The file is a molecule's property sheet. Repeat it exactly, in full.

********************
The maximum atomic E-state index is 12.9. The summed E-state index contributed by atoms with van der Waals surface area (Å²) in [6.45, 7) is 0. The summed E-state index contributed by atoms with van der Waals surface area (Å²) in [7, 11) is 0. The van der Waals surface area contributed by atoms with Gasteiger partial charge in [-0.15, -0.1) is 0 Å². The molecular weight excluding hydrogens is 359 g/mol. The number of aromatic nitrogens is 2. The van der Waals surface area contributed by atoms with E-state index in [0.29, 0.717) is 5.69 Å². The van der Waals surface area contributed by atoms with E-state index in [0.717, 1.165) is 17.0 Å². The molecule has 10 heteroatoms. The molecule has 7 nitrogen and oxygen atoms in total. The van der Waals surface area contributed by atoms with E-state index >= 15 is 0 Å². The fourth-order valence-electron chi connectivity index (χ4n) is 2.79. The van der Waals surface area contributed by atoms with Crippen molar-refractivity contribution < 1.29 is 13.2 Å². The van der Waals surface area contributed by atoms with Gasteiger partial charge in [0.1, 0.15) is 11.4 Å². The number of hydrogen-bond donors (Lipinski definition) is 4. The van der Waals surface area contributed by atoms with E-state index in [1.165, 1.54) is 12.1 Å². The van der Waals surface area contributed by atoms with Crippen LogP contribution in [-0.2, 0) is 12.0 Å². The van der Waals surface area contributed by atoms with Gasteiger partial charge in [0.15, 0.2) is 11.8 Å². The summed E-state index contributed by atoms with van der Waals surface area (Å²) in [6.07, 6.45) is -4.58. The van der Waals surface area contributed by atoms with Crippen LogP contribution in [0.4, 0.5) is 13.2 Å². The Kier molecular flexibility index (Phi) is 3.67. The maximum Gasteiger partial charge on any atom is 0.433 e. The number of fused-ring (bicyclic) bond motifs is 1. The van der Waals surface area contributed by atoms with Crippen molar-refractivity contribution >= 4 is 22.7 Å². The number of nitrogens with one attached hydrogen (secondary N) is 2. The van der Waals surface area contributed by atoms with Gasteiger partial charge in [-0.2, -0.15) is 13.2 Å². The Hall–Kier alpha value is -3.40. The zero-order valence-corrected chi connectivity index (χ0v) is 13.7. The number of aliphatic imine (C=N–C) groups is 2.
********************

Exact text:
The maximum atomic E-state index is 12.9. The summed E-state index contributed by atoms with van der Waals surface area (Å²) in [6.45, 7) is 0. The summed E-state index contributed by atoms with van der Waals surface area (Å²) in [7, 11) is 0. The van der Waals surface area contributed by atoms with Gasteiger partial charge in [-0.15, -0.1) is 0 Å². The molecular weight excluding hydrogens is 359 g/mol. The number of aromatic nitrogens is 2. The van der Waals surface area contributed by atoms with E-state index in [0.29, 0.717) is 5.69 Å². The van der Waals surface area contributed by atoms with E-state index in [0.717, 1.165) is 17.0 Å². The molecule has 10 heteroatoms. The molecule has 7 nitrogen and oxygen atoms in total. The van der Waals surface area contributed by atoms with E-state index >= 15 is 0 Å². The fourth-order valence-electron chi connectivity index (χ4n) is 2.79. The van der Waals surface area contributed by atoms with Crippen molar-refractivity contribution < 1.29 is 13.2 Å². The van der Waals surface area contributed by atoms with Gasteiger partial charge in [0.1, 0.15) is 11.4 Å². The number of hydrogen-bond donors (Lipinski definition) is 4. The van der Waals surface area contributed by atoms with E-state index in [1.165, 1.54) is 12.1 Å². The van der Waals surface area contributed by atoms with Crippen LogP contribution in [-0.2, 0) is 12.0 Å². The van der Waals surface area contributed by atoms with Gasteiger partial charge in [0.15, 0.2) is 11.8 Å². The summed E-state index contributed by atoms with van der Waals surface area (Å²) in [6.07, 6.45) is -4.58. The van der Waals surface area contributed by atoms with Crippen LogP contribution in [0.4, 0.5) is 13.2 Å². The Kier molecular flexibility index (Phi) is 3.67. The maximum Gasteiger partial charge on any atom is 0.433 e. The number of fused-ring (bicyclic) bond motifs is 1. The van der Waals surface area contributed by atoms with Crippen molar-refractivity contribution >= 4 is 22.7 Å². The number of nitrogens with one attached hydrogen (secondary N) is 2. The van der Waals surface area contributed by atoms with Gasteiger partial charge in [-0.2, -0.15) is 13.2 Å². The Hall–Kier alpha value is -3.40. The zero-order valence-corrected chi connectivity index (χ0v) is 13.7. The number of aliphatic imine (C=N–C) groups is 2.